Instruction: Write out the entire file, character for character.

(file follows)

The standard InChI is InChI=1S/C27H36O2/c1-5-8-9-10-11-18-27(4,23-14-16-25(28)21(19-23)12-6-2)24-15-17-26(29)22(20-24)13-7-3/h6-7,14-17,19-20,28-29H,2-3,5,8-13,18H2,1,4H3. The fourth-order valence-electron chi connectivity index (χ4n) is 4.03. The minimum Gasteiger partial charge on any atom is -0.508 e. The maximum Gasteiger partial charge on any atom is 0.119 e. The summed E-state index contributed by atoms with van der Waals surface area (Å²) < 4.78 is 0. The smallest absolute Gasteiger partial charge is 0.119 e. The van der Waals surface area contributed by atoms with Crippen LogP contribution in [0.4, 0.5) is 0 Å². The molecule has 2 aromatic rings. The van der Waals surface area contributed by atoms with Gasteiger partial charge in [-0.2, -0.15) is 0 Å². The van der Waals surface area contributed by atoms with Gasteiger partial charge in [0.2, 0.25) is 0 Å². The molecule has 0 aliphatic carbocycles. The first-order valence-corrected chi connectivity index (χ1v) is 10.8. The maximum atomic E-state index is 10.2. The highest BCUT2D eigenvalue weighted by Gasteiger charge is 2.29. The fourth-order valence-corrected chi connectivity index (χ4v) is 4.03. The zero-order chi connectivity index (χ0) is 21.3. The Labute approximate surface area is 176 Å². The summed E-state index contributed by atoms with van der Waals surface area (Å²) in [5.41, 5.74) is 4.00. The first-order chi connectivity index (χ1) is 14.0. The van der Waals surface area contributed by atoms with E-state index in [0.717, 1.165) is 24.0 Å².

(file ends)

The standard InChI is InChI=1S/C27H36O2/c1-5-8-9-10-11-18-27(4,23-14-16-25(28)21(19-23)12-6-2)24-15-17-26(29)22(20-24)13-7-3/h6-7,14-17,19-20,28-29H,2-3,5,8-13,18H2,1,4H3. The fourth-order valence-electron chi connectivity index (χ4n) is 4.03. The minimum Gasteiger partial charge on any atom is -0.508 e. The maximum Gasteiger partial charge on any atom is 0.119 e. The summed E-state index contributed by atoms with van der Waals surface area (Å²) < 4.78 is 0. The smallest absolute Gasteiger partial charge is 0.119 e. The van der Waals surface area contributed by atoms with Crippen LogP contribution in [0.4, 0.5) is 0 Å². The molecule has 2 aromatic rings. The van der Waals surface area contributed by atoms with Gasteiger partial charge in [-0.2, -0.15) is 0 Å². The van der Waals surface area contributed by atoms with Gasteiger partial charge in [0.2, 0.25) is 0 Å². The molecule has 0 aliphatic carbocycles. The first-order valence-corrected chi connectivity index (χ1v) is 10.8. The maximum atomic E-state index is 10.2. The highest BCUT2D eigenvalue weighted by Gasteiger charge is 2.29. The fourth-order valence-corrected chi connectivity index (χ4v) is 4.03. The zero-order chi connectivity index (χ0) is 21.3. The Labute approximate surface area is 176 Å². The summed E-state index contributed by atoms with van der Waals surface area (Å²) in [5.41, 5.74) is 4.00. The first-order chi connectivity index (χ1) is 14.0. The van der Waals surface area contributed by atoms with E-state index in [0.717, 1.165) is 24.0 Å².